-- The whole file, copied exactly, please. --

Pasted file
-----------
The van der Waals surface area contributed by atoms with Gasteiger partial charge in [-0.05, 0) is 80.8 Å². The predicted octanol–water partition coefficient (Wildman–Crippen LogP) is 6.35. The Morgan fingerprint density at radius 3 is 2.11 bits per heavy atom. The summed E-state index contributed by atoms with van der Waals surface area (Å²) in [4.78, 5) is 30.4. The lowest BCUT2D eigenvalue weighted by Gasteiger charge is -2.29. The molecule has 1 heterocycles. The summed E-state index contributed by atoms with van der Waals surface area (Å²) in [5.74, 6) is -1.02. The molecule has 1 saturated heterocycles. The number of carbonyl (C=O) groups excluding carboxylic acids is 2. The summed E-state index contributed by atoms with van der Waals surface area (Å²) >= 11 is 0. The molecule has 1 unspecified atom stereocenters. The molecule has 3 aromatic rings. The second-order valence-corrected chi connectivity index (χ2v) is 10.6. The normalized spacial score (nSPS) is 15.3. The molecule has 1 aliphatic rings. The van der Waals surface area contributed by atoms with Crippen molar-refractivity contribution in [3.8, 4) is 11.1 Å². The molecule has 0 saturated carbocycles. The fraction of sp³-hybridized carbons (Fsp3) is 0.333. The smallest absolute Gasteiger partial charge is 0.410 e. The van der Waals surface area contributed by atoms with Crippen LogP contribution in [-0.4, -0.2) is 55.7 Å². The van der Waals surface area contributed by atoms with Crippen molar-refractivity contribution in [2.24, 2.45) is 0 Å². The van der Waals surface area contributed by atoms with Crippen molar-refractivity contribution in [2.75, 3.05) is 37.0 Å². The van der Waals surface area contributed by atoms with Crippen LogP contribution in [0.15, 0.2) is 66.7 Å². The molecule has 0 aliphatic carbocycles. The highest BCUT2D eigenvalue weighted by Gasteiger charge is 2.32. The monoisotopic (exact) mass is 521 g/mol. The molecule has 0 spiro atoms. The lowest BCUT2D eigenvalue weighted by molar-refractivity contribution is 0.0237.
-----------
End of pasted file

The van der Waals surface area contributed by atoms with Gasteiger partial charge in [-0.05, 0) is 80.8 Å². The predicted octanol–water partition coefficient (Wildman–Crippen LogP) is 6.35. The Morgan fingerprint density at radius 3 is 2.11 bits per heavy atom. The summed E-state index contributed by atoms with van der Waals surface area (Å²) in [4.78, 5) is 30.4. The lowest BCUT2D eigenvalue weighted by Gasteiger charge is -2.29. The molecule has 1 heterocycles. The summed E-state index contributed by atoms with van der Waals surface area (Å²) in [5.74, 6) is -1.02. The molecule has 1 saturated heterocycles. The number of carbonyl (C=O) groups excluding carboxylic acids is 2. The summed E-state index contributed by atoms with van der Waals surface area (Å²) >= 11 is 0. The molecule has 1 unspecified atom stereocenters. The molecule has 3 aromatic rings. The second-order valence-corrected chi connectivity index (χ2v) is 10.6. The normalized spacial score (nSPS) is 15.3. The molecule has 1 aliphatic rings. The van der Waals surface area contributed by atoms with Crippen molar-refractivity contribution in [3.8, 4) is 11.1 Å². The molecule has 0 saturated carbocycles. The fraction of sp³-hybridized carbons (Fsp3) is 0.333. The smallest absolute Gasteiger partial charge is 0.410 e. The van der Waals surface area contributed by atoms with Crippen LogP contribution in [-0.4, -0.2) is 55.7 Å². The van der Waals surface area contributed by atoms with Crippen molar-refractivity contribution in [2.24, 2.45) is 0 Å². The van der Waals surface area contributed by atoms with Crippen molar-refractivity contribution in [2.75, 3.05) is 37.0 Å². The van der Waals surface area contributed by atoms with Crippen LogP contribution in [0.15, 0.2) is 66.7 Å². The molecule has 0 aliphatic carbocycles. The highest BCUT2D eigenvalue weighted by Gasteiger charge is 2.32. The monoisotopic (exact) mass is 521 g/mol. The molecule has 0 spiro atoms. The lowest BCUT2D eigenvalue weighted by molar-refractivity contribution is 0.0237.